On the field, his results have been decidedly mixed. Overall, he is 70-70 with a 4.68 ERA and a 93 ERA+. His career K mark sits at a very low 4.0 per 9 IP, but he is the active leader in keeping his walk rate down. He issues just 1.7 BB/9 IP, and outside of one very disastrous season in Minneapolis, he isn’t prone to the longball. In a sense, he gets by as Chien-Ming Wang with ground balls and few extraneous baserunners.

Despite his less-than-impressive career numbers, he has enjoyed success in bits and spurts. In 2004, 2005 and 2007, he posted WAR totals above 3 while pitching with the Twins, and despite struggling badly in Seattle, he rebounded with a 2.1 WAR last year. He might not be worth the $11.5 million owed to him, but he could get more than halfway there. The problem with Silva, though, is also one of durability. He hasn’t reached 200 IP since 2007.

Also raising a red flag are Silva’s Spring Training numbers. He’s been absolutely lit up in this March. After 8.1 innings, he has allowed 15 earned runs on four home runs and 18 base hits. He’s issued just one free pass but has just two strike outs as well. Even if we don’t put much stock into Cactus League stats, those are some scary, scary numbers.

So Silva lurks in the background. The Yanks will, as they should, kick the tires. They’ll watch his Spring Training starts and find out if they can land him for nothing more than a wing and a prayer. If they can’t, they’ll move on to someone better. That’s the Front Office doing its job.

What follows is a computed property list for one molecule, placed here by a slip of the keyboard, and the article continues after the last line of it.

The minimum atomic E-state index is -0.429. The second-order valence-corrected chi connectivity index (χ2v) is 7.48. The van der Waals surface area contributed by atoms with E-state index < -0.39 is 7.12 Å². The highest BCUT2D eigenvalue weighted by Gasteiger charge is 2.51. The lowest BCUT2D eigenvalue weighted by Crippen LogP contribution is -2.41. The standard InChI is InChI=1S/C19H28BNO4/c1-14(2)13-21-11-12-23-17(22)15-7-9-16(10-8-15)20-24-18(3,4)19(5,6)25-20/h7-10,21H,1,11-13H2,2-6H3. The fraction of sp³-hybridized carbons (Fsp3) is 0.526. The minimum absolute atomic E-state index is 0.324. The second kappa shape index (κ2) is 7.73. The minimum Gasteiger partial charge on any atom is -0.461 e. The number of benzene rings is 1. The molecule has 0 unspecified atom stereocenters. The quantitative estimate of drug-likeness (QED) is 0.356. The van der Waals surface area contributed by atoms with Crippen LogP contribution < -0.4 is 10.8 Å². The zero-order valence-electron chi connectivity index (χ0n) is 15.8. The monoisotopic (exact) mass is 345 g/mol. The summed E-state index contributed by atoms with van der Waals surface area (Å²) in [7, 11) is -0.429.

Open Thread: A loss and more cuts

Pretty swing. (AP Photo/Kathy Willens)

The race for the Yanks’ rotation grew more interesting after the club lost an ugly game to the Twins this afternoon. The final was 9-2, and it was never really close. Freddy Garcia needed 28 pitches to escape the first inning, and he lasted just 2.2 innings, giving up four earned runs on six hits and two walks. It was by far the worst outing of the Grapefruit League for a Yankee starter, but Joe Girardi still spoke during the game as though Garcia will be around come Opening Day.

Meanwhile, after Freddy’s short outing, the wheels fell off. Derek Jeter lost a pop-up in the bright Florida sun, and the Twins plated four unearned runs in the fourth. A-Rod hit a towering home run to center field for the lone Yankee offensive highlight, and he’s now at .440 on the spring with two round-trippers. Also of note was Mariano Rivera‘s spring debut. He said he wanted to throw 12 pitches, and he did. Nine of them were strikes, and he K’d the side in his one frame of work.

After the game, the Yanks announced another round of cuts. Daniel Brewer, Bradley Suttle and Austin Krum were all sent back to the Minor League camp while Rule 5 Daniel Turpen has been returned to the Red Sox. Fellow Rule 5er Robert Fish landed in Kansas City earlier in the day. Turpen had made five appearances and was awful. In 3.2 innings, he had allowed 3 earned runs on six hits and four walks. That ain’t gonna cut in a big league pen.

Anyway, here’s your open thread for the evening. The NCAA brackets are out, and we’ll probably set up a RAB group soon enough. The Knicks and Pacers started play an hour ago.

Predicting the Next Round of Cuts

The first Spring Training cuts of the season have come out, but it’s also good to see that no one has been cut off the roster, just sent off to their respective minor league camps. Today, we bring you some expert analysis (heh, heh) over who will be next to go. Keep in mind that I am not a member of the Yankees organization, and some other excellent predictions from this blog include Yankees will be unable to draft Andrew Brackman (from Mike) and, more recently, they won’t sign Eric Chavez (from yours truly). Five guys were cut this time, I’ll round down and make it an even four: two hitters and two pitchers.